Why Don't We Call It Political Economy Any More?
As an occasional student of both Economics and Political Science I have often wondered why people stopped using the older term Political Economy early in the twentieth century. I have read quite a few books on all three subjects, but have not yet discovered a substantial reason for separating this branch of social science under two separate headings. The most I can say with certainty is that the classical theories of Political Economy expounded by D. Ricardo and J. S. Mill had fallen into some disrepute by the year 1900, and that many authors of the period thought it advisable to distinguish their ideas from the classical theories. In my opinion, the new terms put form before function, and have engendered great confusion among modern social scientists.
Now I am not a fan of econometrics or the various macro-economic theories
propounded by J. M. Keynes and his devotees. My own preferences lie
more along the lines of rational individualism advanced by the so-called
Austrian School. In this article I propose to illustrate the flavor
of the Austrian style of analysis while defending my view that the title
Political Economy makes more sense than Politics or Economics considered
separately. The argument is divided into 6 parts: some remarks
on my general bias toward deductive analyses; a brief commentary on the
scientific method, especially as applied to social problems; definitions
of some relevant terms; two examples of the Austrian style of economic
analysis; two corresponding examples from political science; and a summation.
My general bias
The scientific method applied to social problems
Another class of social scientists uses the deductive processes of mathematics to construct their theories. They engage in some sort of a priori argument to justify their basic axioms, and proceed to deduce certain principles of general applicability from those first premises.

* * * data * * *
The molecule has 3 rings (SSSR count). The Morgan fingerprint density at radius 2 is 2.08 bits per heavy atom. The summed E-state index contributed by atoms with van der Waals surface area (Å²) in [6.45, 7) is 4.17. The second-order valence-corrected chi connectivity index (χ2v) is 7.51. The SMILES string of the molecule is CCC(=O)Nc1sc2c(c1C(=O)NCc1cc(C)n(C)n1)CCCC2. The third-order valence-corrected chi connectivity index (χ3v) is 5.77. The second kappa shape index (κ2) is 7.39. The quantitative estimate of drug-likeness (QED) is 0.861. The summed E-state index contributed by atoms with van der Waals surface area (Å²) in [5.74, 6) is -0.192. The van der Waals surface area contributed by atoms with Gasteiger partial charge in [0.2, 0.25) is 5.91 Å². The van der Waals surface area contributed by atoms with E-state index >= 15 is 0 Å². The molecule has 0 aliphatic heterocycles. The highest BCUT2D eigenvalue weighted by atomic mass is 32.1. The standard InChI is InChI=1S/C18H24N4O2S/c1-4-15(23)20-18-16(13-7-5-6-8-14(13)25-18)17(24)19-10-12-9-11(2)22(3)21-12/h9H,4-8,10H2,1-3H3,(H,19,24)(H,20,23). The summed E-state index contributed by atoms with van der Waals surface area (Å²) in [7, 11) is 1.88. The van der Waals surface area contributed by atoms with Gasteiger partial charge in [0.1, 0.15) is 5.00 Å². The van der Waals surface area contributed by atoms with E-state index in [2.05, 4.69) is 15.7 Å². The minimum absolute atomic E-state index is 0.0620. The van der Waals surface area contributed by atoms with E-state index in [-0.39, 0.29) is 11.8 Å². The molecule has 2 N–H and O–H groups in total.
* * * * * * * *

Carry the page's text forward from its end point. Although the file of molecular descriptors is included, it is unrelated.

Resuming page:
In science, experience is the test of any theory. The inductive reasoner must always test each of his hypotheses, of which there may be many, against the entire mass of new data he gathers. If experience reveals a new phenomenon which has no place in his existing theory, he will usually respond by adding one or more new principles to his theory, or by broadening the definition of the terms he uses. In time his theory tends to become cumbersome and logically disjoint.
The deductive reasoner, with complete confidence in the power of logic, is able to test his theories more quickly and with less effort, for he has only a short list of axioms to compare against the new data. Of course, if experience forces him to revise his axioms, he must reconstruct his entire theory. On occasion he may find that some new phenomenon fits comfortably within his existing theory, and in the end his description of reality is quite compact, for it is derived from what appears to be an internally consistent set of fundamental truths. And in some sense his theory is more useful because it has greater predictive value.
Now some observers would claim that the distinction I have drawn is
actually the difference between the social sciences and the so-called hard
sciences. I do not agree. It makes more sense to say that the
hard sciences concern themselves with physical reality, while the social
sciences focus on the more nebulous realm of human passions and emotions.
After all, chemistry was once called alchemy: it took a Mendeleëv
to reduce the bewildering array of alchemical rules into the simple periodic
chart, and what was that but the transition from inductive to deductive
logic? If the theories of economics, or sociology, appear to be complicated
and confusing, it is only because not all their unifying truths have as
yet been discovered.
Economics: a social science that studies the production, distribution, and consumption of commodities. (MW)
Economics: The science of scarcity; the study of humanity’s attempts to deal with the problem of scarce resources. (DB)